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Government Department Uses SAS® Professional Services to Drive Operational Efficiencies

When a government department decided to optimise its use of SAS® analytical software, it engaged SAS® Professional Services to plan, design and implement the new approach.

With recent policy changes leading to greater demand for analytics, one government department recently turned to SAS® Professional Services to help it drive greater efficiency from its use of SAS® solutions, and optimise its software investment.

In particular, it wanted to reduce the time and cost of producing statistics while improving the overall quality of its data. In order to do this, the department's in-house analytical services team requested an architectural review of its existing and future SAS software needs. The Professional Services team responded by benchmarking current technology usage. It then identified how new approaches to technology could drive improvements in the working environment and efficiencies in the production of statistics and associated reports. A proposal was developed and delivered to the department.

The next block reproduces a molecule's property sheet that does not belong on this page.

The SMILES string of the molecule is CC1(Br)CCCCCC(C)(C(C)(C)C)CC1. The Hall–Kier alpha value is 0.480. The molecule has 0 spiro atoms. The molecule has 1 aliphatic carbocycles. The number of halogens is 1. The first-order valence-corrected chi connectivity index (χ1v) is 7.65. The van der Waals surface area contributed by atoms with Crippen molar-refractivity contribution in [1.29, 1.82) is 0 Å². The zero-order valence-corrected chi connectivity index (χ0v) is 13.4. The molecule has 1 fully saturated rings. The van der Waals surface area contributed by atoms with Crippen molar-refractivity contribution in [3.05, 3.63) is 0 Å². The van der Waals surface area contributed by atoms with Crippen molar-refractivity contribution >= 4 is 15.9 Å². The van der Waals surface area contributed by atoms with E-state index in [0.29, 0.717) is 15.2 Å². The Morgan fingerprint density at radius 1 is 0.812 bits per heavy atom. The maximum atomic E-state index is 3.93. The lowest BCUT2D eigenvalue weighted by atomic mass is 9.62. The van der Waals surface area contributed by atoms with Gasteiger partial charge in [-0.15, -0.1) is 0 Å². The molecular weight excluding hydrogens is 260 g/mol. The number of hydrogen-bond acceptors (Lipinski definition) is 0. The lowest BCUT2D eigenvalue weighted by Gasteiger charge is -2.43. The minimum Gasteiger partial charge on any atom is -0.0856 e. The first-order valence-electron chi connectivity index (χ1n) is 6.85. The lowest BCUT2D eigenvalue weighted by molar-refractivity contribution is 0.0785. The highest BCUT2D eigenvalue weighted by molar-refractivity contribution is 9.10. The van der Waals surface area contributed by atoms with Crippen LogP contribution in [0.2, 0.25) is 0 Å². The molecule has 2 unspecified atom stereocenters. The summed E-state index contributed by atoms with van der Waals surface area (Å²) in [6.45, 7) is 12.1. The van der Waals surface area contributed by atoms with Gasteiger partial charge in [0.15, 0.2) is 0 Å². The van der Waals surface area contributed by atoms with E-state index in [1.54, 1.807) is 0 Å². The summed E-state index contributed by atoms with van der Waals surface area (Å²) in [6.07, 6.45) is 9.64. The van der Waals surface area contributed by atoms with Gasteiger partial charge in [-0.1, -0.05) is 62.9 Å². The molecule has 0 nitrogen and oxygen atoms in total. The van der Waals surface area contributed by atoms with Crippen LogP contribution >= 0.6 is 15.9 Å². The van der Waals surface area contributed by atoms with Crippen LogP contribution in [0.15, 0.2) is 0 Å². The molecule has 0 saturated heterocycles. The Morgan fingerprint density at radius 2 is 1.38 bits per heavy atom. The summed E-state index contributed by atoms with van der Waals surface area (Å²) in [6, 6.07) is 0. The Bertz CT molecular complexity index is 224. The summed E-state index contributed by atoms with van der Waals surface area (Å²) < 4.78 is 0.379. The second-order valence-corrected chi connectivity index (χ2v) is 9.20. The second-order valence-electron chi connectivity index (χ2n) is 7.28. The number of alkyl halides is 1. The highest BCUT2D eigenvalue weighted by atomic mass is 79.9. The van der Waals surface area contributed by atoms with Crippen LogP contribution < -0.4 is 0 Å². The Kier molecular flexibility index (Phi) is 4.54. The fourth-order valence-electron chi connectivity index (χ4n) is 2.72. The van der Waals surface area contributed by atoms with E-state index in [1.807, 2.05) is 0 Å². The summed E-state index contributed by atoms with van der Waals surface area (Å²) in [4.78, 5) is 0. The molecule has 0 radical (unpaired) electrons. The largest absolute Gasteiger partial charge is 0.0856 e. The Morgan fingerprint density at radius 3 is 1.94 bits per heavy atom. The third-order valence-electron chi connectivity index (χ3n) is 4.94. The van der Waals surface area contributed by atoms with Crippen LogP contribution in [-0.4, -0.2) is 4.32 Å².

One of the key outputs was a recommendation that the department moved SAS from a PC-based to a server-based capability. SAS Principal Consultant, David Ferguson, explained: "The existing desktop approach was complex and costly, and effectively acting as a block on collaboration and a barrier to efficiency. Migrating the capability to a more integrated server-based approach would help address these issues. SAS engaged with the department to outline how the process was going to be managed, the outputs that could be achieved, and to reach consensus on these principles. Workshops involving key stakeholders, business and technical users were employed to help achieve these goals.